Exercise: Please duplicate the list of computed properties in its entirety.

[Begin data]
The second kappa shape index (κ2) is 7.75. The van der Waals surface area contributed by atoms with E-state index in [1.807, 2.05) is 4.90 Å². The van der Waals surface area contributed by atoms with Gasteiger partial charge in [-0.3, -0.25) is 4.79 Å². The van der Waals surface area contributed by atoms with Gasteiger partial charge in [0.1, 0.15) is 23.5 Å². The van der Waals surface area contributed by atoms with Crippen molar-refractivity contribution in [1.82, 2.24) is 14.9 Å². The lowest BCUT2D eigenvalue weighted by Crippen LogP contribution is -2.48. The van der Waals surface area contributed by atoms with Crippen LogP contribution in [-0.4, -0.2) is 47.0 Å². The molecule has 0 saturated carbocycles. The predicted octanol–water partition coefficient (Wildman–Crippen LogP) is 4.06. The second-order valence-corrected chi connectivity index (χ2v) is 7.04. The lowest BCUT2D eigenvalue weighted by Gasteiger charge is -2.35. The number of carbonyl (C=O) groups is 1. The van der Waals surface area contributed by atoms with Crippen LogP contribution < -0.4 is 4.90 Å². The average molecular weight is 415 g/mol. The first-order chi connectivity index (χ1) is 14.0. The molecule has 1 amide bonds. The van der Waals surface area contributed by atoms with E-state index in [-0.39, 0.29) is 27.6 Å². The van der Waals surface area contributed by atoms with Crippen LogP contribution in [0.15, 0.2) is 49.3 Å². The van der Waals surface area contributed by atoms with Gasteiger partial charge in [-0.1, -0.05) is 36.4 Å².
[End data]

The second kappa shape index (κ2) is 7.75. The van der Waals surface area contributed by atoms with E-state index in [1.807, 2.05) is 4.90 Å². The van der Waals surface area contributed by atoms with Gasteiger partial charge in [-0.3, -0.25) is 4.79 Å². The van der Waals surface area contributed by atoms with Gasteiger partial charge in [0.1, 0.15) is 23.5 Å². The van der Waals surface area contributed by atoms with Crippen molar-refractivity contribution in [1.82, 2.24) is 14.9 Å². The lowest BCUT2D eigenvalue weighted by Crippen LogP contribution is -2.48. The van der Waals surface area contributed by atoms with Crippen LogP contribution in [-0.4, -0.2) is 47.0 Å². The molecule has 0 saturated carbocycles. The predicted octanol–water partition coefficient (Wildman–Crippen LogP) is 4.06. The second-order valence-corrected chi connectivity index (χ2v) is 7.04. The lowest BCUT2D eigenvalue weighted by Gasteiger charge is -2.35. The number of carbonyl (C=O) groups is 1. The van der Waals surface area contributed by atoms with Crippen LogP contribution < -0.4 is 4.90 Å². The average molecular weight is 415 g/mol. The first-order chi connectivity index (χ1) is 14.0. The molecule has 1 amide bonds. The van der Waals surface area contributed by atoms with E-state index in [-0.39, 0.29) is 27.6 Å². The van der Waals surface area contributed by atoms with Crippen LogP contribution in [0.15, 0.2) is 49.3 Å². The van der Waals surface area contributed by atoms with Gasteiger partial charge in [-0.1, -0.05) is 36.4 Å².